A College Humanities Course for People of Modest Means Who Dare to Dream
The Venture Course is a free, interdisciplinary humanities course offered by Utah Humanities to adults “of modest means who dare to dream.” Made possible through partnerships with Weber State University in Ogden, Westminster College in the City of South Salt Lake, and Southern Utah University in Cedar City, Venture introduces students living on low incomes to philosophy, art history, literature, American history, and critical writing/thinking.
This accredited evening course, taught by college faculty, gives students new ways of thinking about their lives and their world, developing their ability to think critically and empowering them to take more control of their future. Using discussion and writing to learn and primary sources as texts, Venture uses the liberal arts to help liberate the mind.
The Venture Humanities Course is Utah's Clemente Course and part of a national network of courses awarded a National Humanities Medal by President Barack Obama in the fall of 2015.
This is the most amazing program. I have a new view on my life and the world around me. I see everything more vividly and with more purpose. Architecture, art and even the newspaper have become an everyday part of my life. I encourage my son to be more active in his community (school, church, etc.) and that he does have a voice. I am so grateful for this experience. I have said before that in my pursuit of my dream to become a nurse that EVERY nurse should be required to take this program because I feel this will be the foundation of the type of healing professional I want to be. THANK YOU!
– Venture Graduate
Graduates of Venture exemplify the wide impact of the course. Some earn scholarships and continue their studies in college; others start their own business or seek more satisfying and promising employment. Many volunteer in their communities. Venture graduates have run for office, started nonprofit organizations, and enrolled in documentary film classes. All graduates of the course credit Venture for increasing their confidence in themselves and their hope for the future.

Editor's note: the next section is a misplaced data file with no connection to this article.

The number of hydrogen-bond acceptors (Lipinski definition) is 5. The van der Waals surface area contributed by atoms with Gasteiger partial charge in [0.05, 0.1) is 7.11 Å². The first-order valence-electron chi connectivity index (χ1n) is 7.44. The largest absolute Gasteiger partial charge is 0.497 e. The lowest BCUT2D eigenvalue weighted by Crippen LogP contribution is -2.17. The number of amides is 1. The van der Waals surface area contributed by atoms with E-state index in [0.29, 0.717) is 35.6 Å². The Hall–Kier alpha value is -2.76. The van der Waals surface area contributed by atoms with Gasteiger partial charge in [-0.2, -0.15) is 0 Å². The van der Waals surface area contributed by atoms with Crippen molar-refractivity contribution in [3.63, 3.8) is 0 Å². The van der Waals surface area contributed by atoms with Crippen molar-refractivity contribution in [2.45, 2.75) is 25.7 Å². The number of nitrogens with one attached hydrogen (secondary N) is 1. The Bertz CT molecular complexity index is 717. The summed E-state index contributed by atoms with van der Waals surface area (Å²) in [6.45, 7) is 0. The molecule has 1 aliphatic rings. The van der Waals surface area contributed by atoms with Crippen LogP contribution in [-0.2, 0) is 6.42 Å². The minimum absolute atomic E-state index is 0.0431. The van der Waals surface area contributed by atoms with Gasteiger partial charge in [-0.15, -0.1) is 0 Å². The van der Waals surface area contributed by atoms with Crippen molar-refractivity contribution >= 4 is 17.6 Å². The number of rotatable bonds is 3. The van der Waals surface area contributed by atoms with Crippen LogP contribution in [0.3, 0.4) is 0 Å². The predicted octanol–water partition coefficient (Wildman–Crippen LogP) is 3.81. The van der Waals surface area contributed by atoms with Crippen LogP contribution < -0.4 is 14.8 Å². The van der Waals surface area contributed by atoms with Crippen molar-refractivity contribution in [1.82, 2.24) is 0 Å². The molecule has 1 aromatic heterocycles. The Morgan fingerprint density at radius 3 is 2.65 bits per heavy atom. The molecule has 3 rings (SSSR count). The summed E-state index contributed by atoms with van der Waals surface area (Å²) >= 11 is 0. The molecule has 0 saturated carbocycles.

Whether they continue in college or not, over 90% of Venture graduates cite the following impact of their experience:
• An increase in their confidence to express their ideas and opinions
• An increase in their interest in the world around them
• A better understanding of U.S. history and democracy
• A desire to encourage the college aspirations in their children and others in their family
• A desire to keep learning, either by continuing in higher education or by reading and engaging in cultural activities like plays, lectures, films discussions, etc.
I found a confidence that I have never possessed. I felt intimidated by the idea of furthering my education, but I feel that I CAN continue through college and be successful. I can certainly say that I am a happier person, a better partner and a stronger parent because of the program. It not only encouraged me to stretch myself, it allowed me to develop personal discipline and be a more positive example to my children. I really feel that my relationship with my kids is much stronger and that they look at me in a new light, with greater respect and authority. I am also a much more grateful person, as I was given this amazing opportunity to be taught by extraordinary faculty and to share the experience with such a diverse group of individuals. I have found a new level of gratitude for such tremendous blessings.
– Venture Graduate
Venture Sites and Applications:
South Salt Lake
Learn More About Venture
A Venture alumnus wrote an essay about the profound effect the course has had on his life. Read the Essay.
The Deseret News printed a feature article about Venture by Elaine Jarvik. Read the article Journey of the mind How Socrates, Bernini and Sartre Enriched 16 Lives.
The Venture Course is made possible through partnerships with Westminster College, Weber State University, and Southern Utah University. Additional support to Utah Humanities for Venture has been provided by the George Q. Morris Foundation, CIT Bank, Richard Jacobsen, and Bridget Newell.